It's an album that calls attention to the way things are and why they so desperately need to change.

By Amanda Wicks

John Legend’s fifth studio album Darkness & Light could have gone a very different way. Now a husband and father, it seemed a ripe moment to celebrate the domestic bliss he’s found with wife Chrissy Teigen and their infant daughter the way he knows best: soulful songs featuring his sandpaper vocals. But his latest effort instead feels closer to the 2010 politically-driven album he released with The Roots, Wake Up!

Related: John Legend Releases Hopeful ‘Love Me Now’ Video 

The struggle between darkness and light that exists at the album’s core results largely from the contemporary political climate and the seemingly regressive state of affairs. It’s a move that continues to signal just how much the late 2010s are hearkening back to the 1960s, when protest songs and socially conscious subject matter reigned supreme.

Legend hasn’t completely foregone the foundational core that made him such a popular artist—several songs deal with the difficulty of love and long-term relationships—but by and large this is an album that calls attention to the way things are and why they so desperately need to change. Here are the five best songs on Darkness & Light.

“I Know Better” –  Fans looking for the same ol’ Legend had best keep looking. He sets the stage for what’s to come on Darkness & Light with this reflective first track, which features stark instrumentation and honest lyricism. “I’m singing what I know/ I know better,” he advises, shifting away from the subjects he’s covered in the past in order to touch upon the social injustices impacting black America. But it’s the line, “There’s power in the color of my face,” that strikes big. It’s a gut punch the way he sings it, and rightly so.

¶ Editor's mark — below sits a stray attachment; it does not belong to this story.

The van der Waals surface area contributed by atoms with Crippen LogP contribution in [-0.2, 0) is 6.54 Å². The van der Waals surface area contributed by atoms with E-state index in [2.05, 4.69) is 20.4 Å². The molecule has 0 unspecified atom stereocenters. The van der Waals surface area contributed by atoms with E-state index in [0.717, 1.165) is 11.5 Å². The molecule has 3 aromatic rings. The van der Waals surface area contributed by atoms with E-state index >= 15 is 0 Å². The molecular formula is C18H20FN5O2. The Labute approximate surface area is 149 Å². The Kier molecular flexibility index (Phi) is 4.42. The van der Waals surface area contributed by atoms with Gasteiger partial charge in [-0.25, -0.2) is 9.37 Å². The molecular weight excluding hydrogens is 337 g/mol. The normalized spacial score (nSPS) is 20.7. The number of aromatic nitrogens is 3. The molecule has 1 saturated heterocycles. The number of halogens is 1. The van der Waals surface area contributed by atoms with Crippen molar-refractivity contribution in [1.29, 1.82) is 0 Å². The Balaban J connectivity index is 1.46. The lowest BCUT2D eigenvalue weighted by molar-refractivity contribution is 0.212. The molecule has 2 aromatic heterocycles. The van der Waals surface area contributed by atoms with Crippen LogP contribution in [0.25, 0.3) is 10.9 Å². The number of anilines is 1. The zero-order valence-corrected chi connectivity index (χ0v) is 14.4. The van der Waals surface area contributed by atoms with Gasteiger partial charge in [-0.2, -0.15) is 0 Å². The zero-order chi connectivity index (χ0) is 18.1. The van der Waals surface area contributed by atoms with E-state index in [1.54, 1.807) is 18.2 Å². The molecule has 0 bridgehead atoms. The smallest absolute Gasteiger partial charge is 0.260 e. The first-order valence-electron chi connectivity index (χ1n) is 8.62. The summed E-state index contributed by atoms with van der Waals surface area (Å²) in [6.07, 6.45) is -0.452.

“Right By You (For Luna)” – New parents, especially when they happen to be artists, will inevitably ask questions about who their children will grow up to be and Legend is no exception. This sweet, thoughtful number featuring melodic brass and strings on top of Legend’s piano asks several questions of his baby daughter Luna: “Will you work like me to lift the conversation higher?/ Will you be cool like water putting out the fire?” But he also asks questions of her future. No matter what the question, his answer is always the same: “I will be there.”

“Surefire” – There’s a rawness throughout Darkness & Light, and it surfaces in a provocative way on “Surefire.” Legend pleads throughout the song for his lover to turn away from the nightmare of the world and concentrate on the one beautiful thing they share: their indestructible bond. Between the gospel choir, the flute-like synths and the echoing percussion, Legend has created a moving song about staying together. “I may not know a lot of things but I/ Know that we’re surefire,” he sings on the chorus.

“Penthouse Floor” – Combine the talents of Legend with arguably the hottest rapper at the moment, Chance the Rapper, and the result is pure gold. A roving bass line breathes fresh life into the steady beat, while both Legend and Chance sing about making it to the top and about making room for others. “My folks downstairs still waiting in line,” Chance raps in a delivery that sounds closer to a Def Jam poetry reading than any contemporary rap style, making the message land all the more powerfully.

“Darkness and Light” – What do you get when you combine the southern fire funk that lives in Brittany Howard’s soul with Legend’s soulful, meditative vocals? The album’s titular track, for starters, and something that feels like a cross between Alabama Shakes’ recent musical exploration on Sound and Color with Legend at his best. It’s part funk, part jam, part psychedelic rock, part soul and entirely magic. Legend and Howard dance around each other on the verses, but when the two come together they make intoxicating music. Play on.

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